retail news in context, analysis with attitude

In Minnesota, the Star Tribune has a piece about Hubert Joly, the new CEO of Best Buy, who is trying to revive the troubled company and seems to be having some success: "Sales have stabilized, expenses are down, and the stock price has more than doubled since last December."

The Joly approach, the story says, is to approach the company's problems with a level of simplicity, "a concise, simple answer that manages to convey both urgency and practical wisdom. In other words, Best Buy may have serious problems, but the solutions to fix them aren’t that complicated ... Joly’s appeal has been his Renew Blue strategy: Best Buy doesn’t necessarily need to re-invent the wheel so much as it needs the wheel to roll more smoothly. The retailer needs to devote more space in stores to higher-growth products and its website needs to convert more visitors to paying customers. The company’s distribution centers need to supply merchandise to both stores and online customers."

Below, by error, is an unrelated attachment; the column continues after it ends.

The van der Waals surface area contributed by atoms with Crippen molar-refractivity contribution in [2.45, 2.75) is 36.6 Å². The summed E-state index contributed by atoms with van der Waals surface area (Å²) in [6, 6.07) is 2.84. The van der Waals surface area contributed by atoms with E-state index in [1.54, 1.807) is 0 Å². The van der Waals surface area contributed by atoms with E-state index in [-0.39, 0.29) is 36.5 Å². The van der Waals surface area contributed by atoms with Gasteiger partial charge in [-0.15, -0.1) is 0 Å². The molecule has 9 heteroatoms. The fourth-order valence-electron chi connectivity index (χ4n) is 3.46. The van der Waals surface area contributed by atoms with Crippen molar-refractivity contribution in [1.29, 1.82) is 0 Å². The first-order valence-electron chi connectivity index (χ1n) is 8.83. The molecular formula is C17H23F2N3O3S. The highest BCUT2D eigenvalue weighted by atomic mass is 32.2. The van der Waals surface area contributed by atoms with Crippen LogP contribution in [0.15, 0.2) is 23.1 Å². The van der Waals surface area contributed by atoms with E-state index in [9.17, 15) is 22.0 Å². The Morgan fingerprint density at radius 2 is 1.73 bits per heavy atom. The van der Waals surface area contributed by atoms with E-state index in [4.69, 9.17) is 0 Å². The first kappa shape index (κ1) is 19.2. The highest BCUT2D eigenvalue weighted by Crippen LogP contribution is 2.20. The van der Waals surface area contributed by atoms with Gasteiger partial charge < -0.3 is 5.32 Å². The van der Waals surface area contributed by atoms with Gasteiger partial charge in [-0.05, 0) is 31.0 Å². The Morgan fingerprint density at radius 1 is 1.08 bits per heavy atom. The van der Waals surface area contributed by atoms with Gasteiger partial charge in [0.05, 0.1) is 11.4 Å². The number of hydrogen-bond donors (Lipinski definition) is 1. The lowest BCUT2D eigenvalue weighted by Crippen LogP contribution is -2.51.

When asked last week at a shareholders meeting what the company was doing to be price competitive, Joly put that simplicity on display: "Our strategy to be price competitive is to be price competitive,” he said. “Just look at the name on the outside of this building: Best Buy.”

The story notes that Joly's temperament has been so effective that an some initial resistance to his pay package - $20 million in upfront cash and stock - seems to have largely evaporated.
KC's View:
I'd still resist that kind of upfront payout, but that's just me. I believe in payouts that come after you've achieved something, as opposed to before you've moved the needle.